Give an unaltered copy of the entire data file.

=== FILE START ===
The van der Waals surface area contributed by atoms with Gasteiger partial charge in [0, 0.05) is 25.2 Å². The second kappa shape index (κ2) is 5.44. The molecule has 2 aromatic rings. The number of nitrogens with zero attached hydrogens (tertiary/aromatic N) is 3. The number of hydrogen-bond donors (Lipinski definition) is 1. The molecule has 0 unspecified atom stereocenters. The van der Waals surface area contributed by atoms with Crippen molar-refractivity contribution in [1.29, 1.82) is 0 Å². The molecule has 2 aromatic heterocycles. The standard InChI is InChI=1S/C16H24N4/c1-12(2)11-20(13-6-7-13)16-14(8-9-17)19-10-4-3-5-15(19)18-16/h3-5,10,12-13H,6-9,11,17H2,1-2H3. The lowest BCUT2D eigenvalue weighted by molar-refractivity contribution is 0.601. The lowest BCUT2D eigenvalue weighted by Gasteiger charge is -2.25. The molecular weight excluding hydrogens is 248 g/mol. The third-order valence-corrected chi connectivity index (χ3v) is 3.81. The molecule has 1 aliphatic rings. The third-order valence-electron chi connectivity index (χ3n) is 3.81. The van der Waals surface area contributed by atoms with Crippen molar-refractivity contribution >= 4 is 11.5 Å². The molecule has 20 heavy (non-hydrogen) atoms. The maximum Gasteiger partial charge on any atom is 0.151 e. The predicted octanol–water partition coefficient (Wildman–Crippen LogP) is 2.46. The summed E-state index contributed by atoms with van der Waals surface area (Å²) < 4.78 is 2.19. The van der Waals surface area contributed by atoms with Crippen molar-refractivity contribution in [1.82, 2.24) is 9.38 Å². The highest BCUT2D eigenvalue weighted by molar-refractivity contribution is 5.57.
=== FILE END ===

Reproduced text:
The van der Waals surface area contributed by atoms with Gasteiger partial charge in [0, 0.05) is 25.2 Å². The second kappa shape index (κ2) is 5.44. The molecule has 2 aromatic rings. The number of nitrogens with zero attached hydrogens (tertiary/aromatic N) is 3. The number of hydrogen-bond donors (Lipinski definition) is 1. The molecule has 0 unspecified atom stereocenters. The van der Waals surface area contributed by atoms with Crippen molar-refractivity contribution in [1.29, 1.82) is 0 Å². The molecule has 2 aromatic heterocycles. The standard InChI is InChI=1S/C16H24N4/c1-12(2)11-20(13-6-7-13)16-14(8-9-17)19-10-4-3-5-15(19)18-16/h3-5,10,12-13H,6-9,11,17H2,1-2H3. The lowest BCUT2D eigenvalue weighted by molar-refractivity contribution is 0.601. The lowest BCUT2D eigenvalue weighted by Gasteiger charge is -2.25. The molecular weight excluding hydrogens is 248 g/mol. The third-order valence-corrected chi connectivity index (χ3v) is 3.81. The molecule has 1 aliphatic rings. The third-order valence-electron chi connectivity index (χ3n) is 3.81. The van der Waals surface area contributed by atoms with Crippen molar-refractivity contribution >= 4 is 11.5 Å². The molecule has 20 heavy (non-hydrogen) atoms. The maximum Gasteiger partial charge on any atom is 0.151 e. The predicted octanol–water partition coefficient (Wildman–Crippen LogP) is 2.46. The summed E-state index contributed by atoms with van der Waals surface area (Å²) < 4.78 is 2.19. The van der Waals surface area contributed by atoms with Crippen molar-refractivity contribution in [1.82, 2.24) is 9.38 Å². The highest BCUT2D eigenvalue weighted by molar-refractivity contribution is 5.57.